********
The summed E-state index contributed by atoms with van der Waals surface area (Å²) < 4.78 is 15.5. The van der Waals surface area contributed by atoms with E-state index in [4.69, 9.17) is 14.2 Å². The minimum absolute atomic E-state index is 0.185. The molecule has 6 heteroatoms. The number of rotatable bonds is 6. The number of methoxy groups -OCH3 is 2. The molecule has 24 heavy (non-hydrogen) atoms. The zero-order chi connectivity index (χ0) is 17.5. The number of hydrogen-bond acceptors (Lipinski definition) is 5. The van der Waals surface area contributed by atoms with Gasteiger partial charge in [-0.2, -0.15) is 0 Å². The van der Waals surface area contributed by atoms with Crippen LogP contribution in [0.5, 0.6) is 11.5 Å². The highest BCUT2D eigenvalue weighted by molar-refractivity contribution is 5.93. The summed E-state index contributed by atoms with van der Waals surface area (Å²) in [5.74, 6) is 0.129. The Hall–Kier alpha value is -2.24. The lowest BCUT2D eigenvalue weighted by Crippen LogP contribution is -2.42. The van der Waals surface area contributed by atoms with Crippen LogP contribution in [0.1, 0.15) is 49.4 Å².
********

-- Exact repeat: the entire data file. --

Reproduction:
The summed E-state index contributed by atoms with van der Waals surface area (Å²) < 4.78 is 15.5. The van der Waals surface area contributed by atoms with E-state index in [4.69, 9.17) is 14.2 Å². The minimum absolute atomic E-state index is 0.185. The molecule has 6 heteroatoms. The number of rotatable bonds is 6. The number of methoxy groups -OCH3 is 2. The molecule has 24 heavy (non-hydrogen) atoms. The zero-order chi connectivity index (χ0) is 17.5. The number of hydrogen-bond acceptors (Lipinski definition) is 5. The van der Waals surface area contributed by atoms with Gasteiger partial charge in [-0.2, -0.15) is 0 Å². The van der Waals surface area contributed by atoms with Crippen LogP contribution in [0.5, 0.6) is 11.5 Å². The highest BCUT2D eigenvalue weighted by molar-refractivity contribution is 5.93. The summed E-state index contributed by atoms with van der Waals surface area (Å²) in [5.74, 6) is 0.129. The Hall–Kier alpha value is -2.24. The lowest BCUT2D eigenvalue weighted by Crippen LogP contribution is -2.42. The van der Waals surface area contributed by atoms with Crippen LogP contribution in [0.1, 0.15) is 49.4 Å².